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R&IEditorial Archives2005March 1 — Special Report

McDonald's 50th: Kids

Character Counts
One of the best-known faces in business belongs to a red-haired, yellow-clad clown with big feet and a ready smile. Ronald McDonald, yet another of McDonald’s owner-operator-inspired megahits, first hit the airwaves in 1963 in Washington, D.C., and starred in his first television commercial three years later. The cheery clown became an ambassador for the brand among children, and by 1971 a gang of characters including Hamburglar, Grimace, Captain Crook, Professor and Mayor McCheese brought McDonaldland to life for a key demographic that would carry a connection with the chain into their adult years.

NBC “Today” personality Willard Scott portrayed Ronald McDonald in the cheery clown’s earliest appearances, but McDonald’s later replaced the now-well-known weatherman with a different actor.

Come On, Get Happy
McDonald’s Happy Meals mean business—literally. Since children began toting the colorful boxes nationwide in 1979, the chain has sold millions of meals around the world, cementing the McDonald’s brand in the minds of customers across multiple generations.

See also:
Making History
The Founder
The Menu
The Future
A McDonald's Timeline (Adobe PDF, 2.4MB)
Redefining McDonald's
World Cuisine

“We wanted to make sure kids were not lost in the shuffle,” says Happy Meal creator Bob Bernstein (l.), president and CEO of Bernstein-Rein Advertising Inc. in Kansas City, Mo. It was there that local franchisees challenged McDonald’s Corp. to keep young customers on board with the brand after it launched bigger sandwiches, expanded menus and introduced new building styles in the mid-1970s. “I started thinking about what would make kids feel good about having a meal at McDonald’s and feeling like this restaurant was their place as well as their parents’,” he says.

Inspired by his 9-year-old son’s daily fascination with reading the cereal box that supplied his breakfast, Bernstein created a lively, interactive container that not only held a kid-sized meal but also featured games and puzzles on the sides and a toy inside. And while the Happy Meal’s look and taste have evolved since Bernstein turned over the copyright to McDonald’s in 1980—last June, Apple Dippers, apple juice and 1% milk joined menu options—the often-imitated idea’s appeal remains the same.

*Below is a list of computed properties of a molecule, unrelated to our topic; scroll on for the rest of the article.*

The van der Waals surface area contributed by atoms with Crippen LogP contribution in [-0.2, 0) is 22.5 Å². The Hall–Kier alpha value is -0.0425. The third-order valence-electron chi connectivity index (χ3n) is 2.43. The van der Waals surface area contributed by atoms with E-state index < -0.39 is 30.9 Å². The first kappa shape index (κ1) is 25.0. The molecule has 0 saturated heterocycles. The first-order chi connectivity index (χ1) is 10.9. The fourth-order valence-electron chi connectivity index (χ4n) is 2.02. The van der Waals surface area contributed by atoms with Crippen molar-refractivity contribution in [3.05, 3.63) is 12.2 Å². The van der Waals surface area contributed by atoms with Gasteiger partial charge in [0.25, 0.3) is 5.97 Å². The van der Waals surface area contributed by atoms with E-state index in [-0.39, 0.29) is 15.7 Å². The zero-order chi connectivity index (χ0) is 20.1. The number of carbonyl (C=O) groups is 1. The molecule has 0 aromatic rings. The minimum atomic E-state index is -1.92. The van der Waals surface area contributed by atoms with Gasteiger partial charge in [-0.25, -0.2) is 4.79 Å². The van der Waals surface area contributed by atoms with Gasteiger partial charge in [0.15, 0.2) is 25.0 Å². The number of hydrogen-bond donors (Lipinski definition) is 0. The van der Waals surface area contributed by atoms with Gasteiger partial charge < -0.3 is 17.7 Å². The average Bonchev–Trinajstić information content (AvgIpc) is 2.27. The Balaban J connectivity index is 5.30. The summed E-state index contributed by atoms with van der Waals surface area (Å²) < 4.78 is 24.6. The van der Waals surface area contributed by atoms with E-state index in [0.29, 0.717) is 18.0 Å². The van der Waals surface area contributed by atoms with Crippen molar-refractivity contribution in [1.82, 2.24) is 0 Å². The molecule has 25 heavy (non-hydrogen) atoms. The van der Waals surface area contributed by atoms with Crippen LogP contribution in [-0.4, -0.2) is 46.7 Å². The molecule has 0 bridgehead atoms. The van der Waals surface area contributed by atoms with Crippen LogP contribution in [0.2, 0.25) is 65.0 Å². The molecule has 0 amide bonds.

“It’s continuity, and it brings in instant branding,” Bernstein says. “Kids are into having fun while they eat. The Happy Meal consistently says to kids, ‘This is a great experience you’re going to have at McDonald’s.’”

Inside the Box
The first national Happy Meal program, launched in June 1979, was the Circus Wagon, featuring a traveling-cart package including a McDoodler stencil, puzzle book, McWrist wallet, ID bracelet, spinning top and McDonaldland character erasers.

The Happy Meal quickly evolved into a major marketing vehicle not just for McDonald’s but also for promotional partners. A 1996 promotion including toys tied to the animated film “101 Dalmatians” moved 86 million Happy Meals, a record that stood until April 11, 1997, when the chain began selling Teenie Beanie Baby toys with purchase of children’s meals.

The promotion was scheduled to run for 25 days, with two different toys available each week, but fueled by mania among adult Beanie Baby collectors as much as kids, all 100 million toys sold out in 10 days.

Beanie Babies returned in 1998, reportedly selling nearly 120 million Happy Meals, and were back again in 1999 and 2000 (as fund-raisers for Ronald McDonald Houses).

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